Weary of the conventions of Parisian society, a rich playboy and a youthful courtesan-in-training enjoy a platonic friendship, but it may not stay platonic for long. Gaston, the scion of a wealthy Parisian family finds emotional refuge from the superficial lifestyle of upper class Parisian 1900s society with the former mistress of his uncle and her outgoing, tomboy granddaughter, Gigi. When Gaston becomes aware that Gigi has matured into a woman, her grandmother and aunt, who have educated Gigi to be a wealthy man's mistress, urge the pair to act out their roles but love adds a surprise twist to this delightful turn-of-the 20th century Cinderella story.Written by
Leslie Caron described filming inside Maxim's as a "nightmare." Vincente Minnelli was given only a few days to get the important shots he needed inside Paris' most famous restaurant. It was a beautiful but tight space, and it had the added challenge of its signature mirrors along the walls, which could easily reflect the cameras and lights if the crew wasn't careful. Caron recalled, "From the sidewalk entrance to the dining area, the space was crowded like an anthill full of technicians trying to set up the lamps, the black flags, the cables and sound equipment-a constant flow of ladies in evening dresses with hats bigger than the waiters' trays, makeup artists wiping the sweat off the gentlemen's brows, the blaring playback music drowning all else, adding to the confusion." See more »
When Gaston comes to talk with Grandmother, he sits down and unbuttons his jacket. The camera turns to her, and back, he stands up, his jacket has magically buttoned itself, and he once again unbuttons it! See more »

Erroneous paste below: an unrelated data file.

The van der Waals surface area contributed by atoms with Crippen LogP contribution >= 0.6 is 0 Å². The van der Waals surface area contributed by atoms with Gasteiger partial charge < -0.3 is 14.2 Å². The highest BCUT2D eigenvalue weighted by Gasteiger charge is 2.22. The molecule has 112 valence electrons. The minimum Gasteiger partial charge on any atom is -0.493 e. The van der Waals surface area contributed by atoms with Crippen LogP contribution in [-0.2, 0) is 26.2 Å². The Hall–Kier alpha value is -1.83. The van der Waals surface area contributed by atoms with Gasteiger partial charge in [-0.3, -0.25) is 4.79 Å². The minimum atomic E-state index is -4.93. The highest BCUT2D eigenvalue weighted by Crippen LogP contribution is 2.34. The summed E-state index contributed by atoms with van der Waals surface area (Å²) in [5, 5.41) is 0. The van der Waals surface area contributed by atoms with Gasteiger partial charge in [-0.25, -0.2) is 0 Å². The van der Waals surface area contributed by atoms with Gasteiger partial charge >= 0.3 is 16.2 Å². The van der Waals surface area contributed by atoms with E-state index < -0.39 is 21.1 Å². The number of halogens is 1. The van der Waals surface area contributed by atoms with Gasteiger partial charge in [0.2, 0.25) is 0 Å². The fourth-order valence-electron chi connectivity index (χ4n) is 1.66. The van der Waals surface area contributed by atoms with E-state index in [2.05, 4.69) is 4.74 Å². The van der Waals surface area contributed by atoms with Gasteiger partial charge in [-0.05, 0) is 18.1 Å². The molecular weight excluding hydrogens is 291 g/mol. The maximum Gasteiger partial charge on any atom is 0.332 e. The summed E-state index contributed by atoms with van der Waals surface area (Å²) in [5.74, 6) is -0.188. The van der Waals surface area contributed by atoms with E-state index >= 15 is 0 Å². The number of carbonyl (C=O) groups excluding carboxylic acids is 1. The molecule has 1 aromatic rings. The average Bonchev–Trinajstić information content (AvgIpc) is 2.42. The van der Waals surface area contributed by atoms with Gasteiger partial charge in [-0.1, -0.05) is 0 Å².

[Honore walks through Paris and greets the viewer]
Good afternoon! As you see, this lovely city all around us is Paris, and this lovely park is of course the Bois de Boulogne. Who am I? Well, allow me to introduce myself: I am Honore Lachaille. Born: Paris. When...
...not lately. This is 1900, so let's just say not in this century. Circumstances: comfortable. Profession: lover, and collector of beautiful things. Not antiques mind you, younger things.
[...] See more »
In some prints shown on television, we see still photos of Leslie Caron part of the time during the song "Gigi", instead of seeing Louis Jourdan singing. (This occurs after the verse and first chorus, when the orchestra plays the song while Jourdan only exclaims "Gigi!") As shown currently, we see Jourdan singing throughout the whole song, as in the theatrical release. See more »
...and thank goodness. Despite the good songs, the movie version of "My Fair Lady" hits a dull thud. In the words of Gaston Lachaille, "it's a bore!"
But this review isn't about "My Fair Lady". It's about one of the greatest musicals ever to be placed on cellulod - "Gigi", exquisite and as light as air!
Where do you start? The score and musical direction by Conrad Salinger and Andre Previn is one of the best. Vincente Minelli's direction frames Leslie Caron and Louis Jourdan wonderously and builds the chemistry between the two photogenic stars. Great support is provided by Hermione Gingold and the redoubtable Maurice Chevalier. Paris has never looked as glorious on film as this - amazing costume design, art direction, and set pieces.
And the songs - absolute classics! Lerner and Loewe really hit their stride with this - "Thank Heaven for Little Girls", "I Remember It Well", "The Night They Invented Champagne", and the beautiful title tune.
This movie has often served as an introduction to Maurice Chevalier for movie watchers, and he illuminates the screen. If you want to see him in another of the greatest musicals, watch "Love Me Tonight" with Jeanette MacDonald.
Thank heaven for this movie - it's a world that I would love to inhabit! I give it 10 out of 10.
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